4. Heat 1 tsp oil in a small kadhai add stir fry the bitter gourd strips till crisp.

5. Peel and wash the ambade and slit the green chillies lengthwise.

6. In another small kadhai heat 4 tsp oil and add the mustard seeds. As soon as they splutter add the rest of the tempering ingredients.

7. Add the turmeric powder and the ambade and mix well. Add to this about 4 tbs water and bring to a boil. Reduce flame. Cover and cook for about 7 – 9 minutes or till ambade are cooked.

8. Now add the stir fried bitter gourd strips, jaggery and salt and cook till jaggery melts.

9. Now add 1 or 2 tbs water as per requirement, else the jaggery will stiffen when cooled.

10. Transfer to a jar after it’s cooled.

11. Refrigerate and use as required.

12. Serve the ambade kaarle lonche with some ghee rice or daali toay and rice or even with vegetables and chapatis. Do serve some Phodi as a delicious accompaniment to the meal.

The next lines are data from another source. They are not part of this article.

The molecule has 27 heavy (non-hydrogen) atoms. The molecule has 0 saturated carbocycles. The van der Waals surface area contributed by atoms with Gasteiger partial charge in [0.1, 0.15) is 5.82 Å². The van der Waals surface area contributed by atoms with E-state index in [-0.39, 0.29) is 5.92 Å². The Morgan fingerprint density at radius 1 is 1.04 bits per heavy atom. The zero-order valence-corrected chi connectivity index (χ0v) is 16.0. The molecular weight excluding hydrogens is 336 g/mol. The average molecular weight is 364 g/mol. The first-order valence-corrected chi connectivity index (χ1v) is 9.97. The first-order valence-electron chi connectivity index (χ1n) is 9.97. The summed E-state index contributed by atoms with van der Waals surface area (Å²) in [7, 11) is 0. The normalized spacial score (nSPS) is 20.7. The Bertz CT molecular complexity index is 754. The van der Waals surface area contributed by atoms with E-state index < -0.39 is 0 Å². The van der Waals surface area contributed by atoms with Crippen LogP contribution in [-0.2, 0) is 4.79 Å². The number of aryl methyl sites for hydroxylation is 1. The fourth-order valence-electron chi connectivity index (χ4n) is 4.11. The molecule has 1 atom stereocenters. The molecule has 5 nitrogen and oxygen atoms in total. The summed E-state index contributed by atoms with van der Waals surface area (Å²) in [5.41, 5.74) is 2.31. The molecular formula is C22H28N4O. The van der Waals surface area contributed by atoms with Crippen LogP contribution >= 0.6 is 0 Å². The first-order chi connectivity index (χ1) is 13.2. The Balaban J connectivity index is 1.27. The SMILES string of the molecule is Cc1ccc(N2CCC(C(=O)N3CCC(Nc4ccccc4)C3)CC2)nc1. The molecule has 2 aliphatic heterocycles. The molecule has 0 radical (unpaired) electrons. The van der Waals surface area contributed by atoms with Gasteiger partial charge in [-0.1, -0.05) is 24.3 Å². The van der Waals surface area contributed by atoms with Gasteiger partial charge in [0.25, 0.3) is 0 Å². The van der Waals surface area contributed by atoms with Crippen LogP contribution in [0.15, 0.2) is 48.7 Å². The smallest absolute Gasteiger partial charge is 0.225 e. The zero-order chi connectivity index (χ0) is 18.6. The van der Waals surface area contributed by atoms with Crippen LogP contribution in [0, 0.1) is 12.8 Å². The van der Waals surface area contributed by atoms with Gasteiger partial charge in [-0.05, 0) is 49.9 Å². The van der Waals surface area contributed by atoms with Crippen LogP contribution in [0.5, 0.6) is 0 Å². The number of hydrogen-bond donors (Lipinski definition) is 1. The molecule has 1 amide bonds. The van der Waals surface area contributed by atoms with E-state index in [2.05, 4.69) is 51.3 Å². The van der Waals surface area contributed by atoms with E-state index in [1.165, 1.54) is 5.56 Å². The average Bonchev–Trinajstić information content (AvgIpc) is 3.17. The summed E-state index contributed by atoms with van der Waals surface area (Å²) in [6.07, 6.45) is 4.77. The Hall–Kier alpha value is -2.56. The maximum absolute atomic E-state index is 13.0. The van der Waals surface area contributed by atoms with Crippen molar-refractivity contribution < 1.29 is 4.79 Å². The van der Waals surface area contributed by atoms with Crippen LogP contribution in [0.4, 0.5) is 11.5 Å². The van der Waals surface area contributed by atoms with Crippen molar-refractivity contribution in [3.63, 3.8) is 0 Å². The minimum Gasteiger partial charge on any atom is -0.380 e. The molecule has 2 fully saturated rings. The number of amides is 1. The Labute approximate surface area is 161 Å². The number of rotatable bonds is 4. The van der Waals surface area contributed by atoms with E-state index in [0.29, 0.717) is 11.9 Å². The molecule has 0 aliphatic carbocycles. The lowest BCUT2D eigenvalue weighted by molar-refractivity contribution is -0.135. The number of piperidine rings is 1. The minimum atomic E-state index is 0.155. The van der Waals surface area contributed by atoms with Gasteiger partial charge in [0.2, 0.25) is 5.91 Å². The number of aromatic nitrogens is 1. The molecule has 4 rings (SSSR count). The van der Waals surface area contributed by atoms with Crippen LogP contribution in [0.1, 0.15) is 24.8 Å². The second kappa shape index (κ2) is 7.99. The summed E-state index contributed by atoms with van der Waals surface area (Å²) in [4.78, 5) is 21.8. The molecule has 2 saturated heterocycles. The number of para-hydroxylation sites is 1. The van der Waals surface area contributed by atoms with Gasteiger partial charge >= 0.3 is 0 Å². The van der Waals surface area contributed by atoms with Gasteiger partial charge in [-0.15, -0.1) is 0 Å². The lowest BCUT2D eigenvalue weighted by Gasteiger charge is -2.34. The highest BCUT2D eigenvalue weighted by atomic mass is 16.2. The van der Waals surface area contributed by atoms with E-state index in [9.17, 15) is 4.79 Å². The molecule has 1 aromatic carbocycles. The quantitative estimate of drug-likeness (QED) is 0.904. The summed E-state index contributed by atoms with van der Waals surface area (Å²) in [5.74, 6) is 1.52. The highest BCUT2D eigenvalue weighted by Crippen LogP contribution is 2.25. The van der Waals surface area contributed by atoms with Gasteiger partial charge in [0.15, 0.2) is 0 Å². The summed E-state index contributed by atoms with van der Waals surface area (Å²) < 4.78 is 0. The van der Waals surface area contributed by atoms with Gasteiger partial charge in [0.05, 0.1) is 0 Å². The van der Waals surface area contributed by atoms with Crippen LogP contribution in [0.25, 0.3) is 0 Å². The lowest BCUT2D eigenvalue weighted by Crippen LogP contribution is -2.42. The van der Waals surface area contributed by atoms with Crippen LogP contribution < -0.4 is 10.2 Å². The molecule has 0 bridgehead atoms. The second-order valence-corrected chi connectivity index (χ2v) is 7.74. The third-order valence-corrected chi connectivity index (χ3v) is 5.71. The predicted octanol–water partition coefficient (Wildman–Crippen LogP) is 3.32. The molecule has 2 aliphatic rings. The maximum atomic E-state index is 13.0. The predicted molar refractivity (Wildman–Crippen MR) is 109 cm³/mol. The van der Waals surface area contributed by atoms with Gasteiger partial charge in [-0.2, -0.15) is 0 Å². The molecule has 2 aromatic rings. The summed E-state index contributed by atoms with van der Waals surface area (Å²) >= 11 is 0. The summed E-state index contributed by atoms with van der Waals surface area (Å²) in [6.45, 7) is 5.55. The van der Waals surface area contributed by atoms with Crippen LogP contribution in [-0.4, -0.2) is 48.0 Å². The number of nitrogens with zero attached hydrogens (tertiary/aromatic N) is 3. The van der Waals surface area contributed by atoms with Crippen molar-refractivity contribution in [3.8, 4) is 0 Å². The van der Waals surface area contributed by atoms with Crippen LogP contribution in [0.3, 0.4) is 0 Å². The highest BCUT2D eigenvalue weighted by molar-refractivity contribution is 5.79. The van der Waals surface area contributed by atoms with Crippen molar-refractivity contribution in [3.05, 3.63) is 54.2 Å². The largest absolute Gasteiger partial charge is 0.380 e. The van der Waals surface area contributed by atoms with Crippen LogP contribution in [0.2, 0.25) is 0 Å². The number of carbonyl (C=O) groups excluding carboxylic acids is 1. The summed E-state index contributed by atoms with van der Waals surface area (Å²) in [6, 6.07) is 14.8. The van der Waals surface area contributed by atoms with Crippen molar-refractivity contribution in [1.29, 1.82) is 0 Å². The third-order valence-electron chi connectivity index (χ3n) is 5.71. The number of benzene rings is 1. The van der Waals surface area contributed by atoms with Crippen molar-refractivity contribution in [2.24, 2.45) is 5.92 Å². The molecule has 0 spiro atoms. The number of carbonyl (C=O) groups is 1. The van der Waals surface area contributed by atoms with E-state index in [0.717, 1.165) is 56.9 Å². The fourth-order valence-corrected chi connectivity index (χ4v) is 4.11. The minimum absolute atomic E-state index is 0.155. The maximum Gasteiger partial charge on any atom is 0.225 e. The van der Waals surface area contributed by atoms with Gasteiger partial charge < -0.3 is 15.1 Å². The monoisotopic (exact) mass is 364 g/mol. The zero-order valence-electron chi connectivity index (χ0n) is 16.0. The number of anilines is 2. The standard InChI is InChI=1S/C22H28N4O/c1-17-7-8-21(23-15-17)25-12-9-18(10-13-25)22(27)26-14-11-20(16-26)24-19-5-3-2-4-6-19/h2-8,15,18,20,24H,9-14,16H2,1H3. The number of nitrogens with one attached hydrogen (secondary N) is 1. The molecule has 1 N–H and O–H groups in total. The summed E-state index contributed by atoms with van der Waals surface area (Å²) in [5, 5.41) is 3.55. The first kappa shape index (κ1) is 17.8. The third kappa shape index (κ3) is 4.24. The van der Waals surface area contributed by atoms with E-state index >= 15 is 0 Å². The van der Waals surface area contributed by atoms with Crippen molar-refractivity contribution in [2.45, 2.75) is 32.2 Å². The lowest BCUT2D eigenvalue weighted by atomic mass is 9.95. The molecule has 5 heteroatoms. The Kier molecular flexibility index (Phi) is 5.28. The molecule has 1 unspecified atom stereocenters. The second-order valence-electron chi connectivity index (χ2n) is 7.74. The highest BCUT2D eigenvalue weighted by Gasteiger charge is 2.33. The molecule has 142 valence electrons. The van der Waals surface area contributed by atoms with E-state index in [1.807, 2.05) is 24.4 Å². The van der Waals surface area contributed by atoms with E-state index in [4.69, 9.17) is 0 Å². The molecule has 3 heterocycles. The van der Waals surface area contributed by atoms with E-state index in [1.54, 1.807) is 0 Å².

To get a delicious flavoursome pickle the tempering here should be done right.

Be careful not to burn it.


Daal, a very important food item in Indian households. And why shouldn’t it be, after all the plain simple daal is a powerhouse of proteins! A staple diet in almost all homes!

There are umpteen varieties of daal recipies, some plain and simple, some exotic, the list goes on……like Daali Toay, Daal Tadka, Paalak Daal, Moong Daal Fry, etc.

Here I am presenting a recipe of a particular daal fry which I have relished from a nearby restaurant for the last 21 years. How much ever I tried, I simply couldn’t crack their recipe. But just recently, when I just casually mixed certain daals and followed the restaurant’s tempering method, which I had understood long back….. I got the daal which tasted exactly like theirs!

The combination of these daals makes it a highly nutritious one!


1/2 cup Split Pigeon Peas (Tuar Daal)

1/4 cup Split Green Gram (Moong Chilka Daal)

1/4 cup Red Lentils (Masoor Daal)

1/2 tsp Turmeric powder

1/4 cup Fresh corriander

2 Small onions

2 Green chillies

2-3 Garlic cloves

1/2 tsp Cumin seeds

1 sprig Curry leaves

1/4 tsp Asafoetida

2 tbs Oil

Salt to taste


1. Wash and soak the mentioned daals in water for about an hour.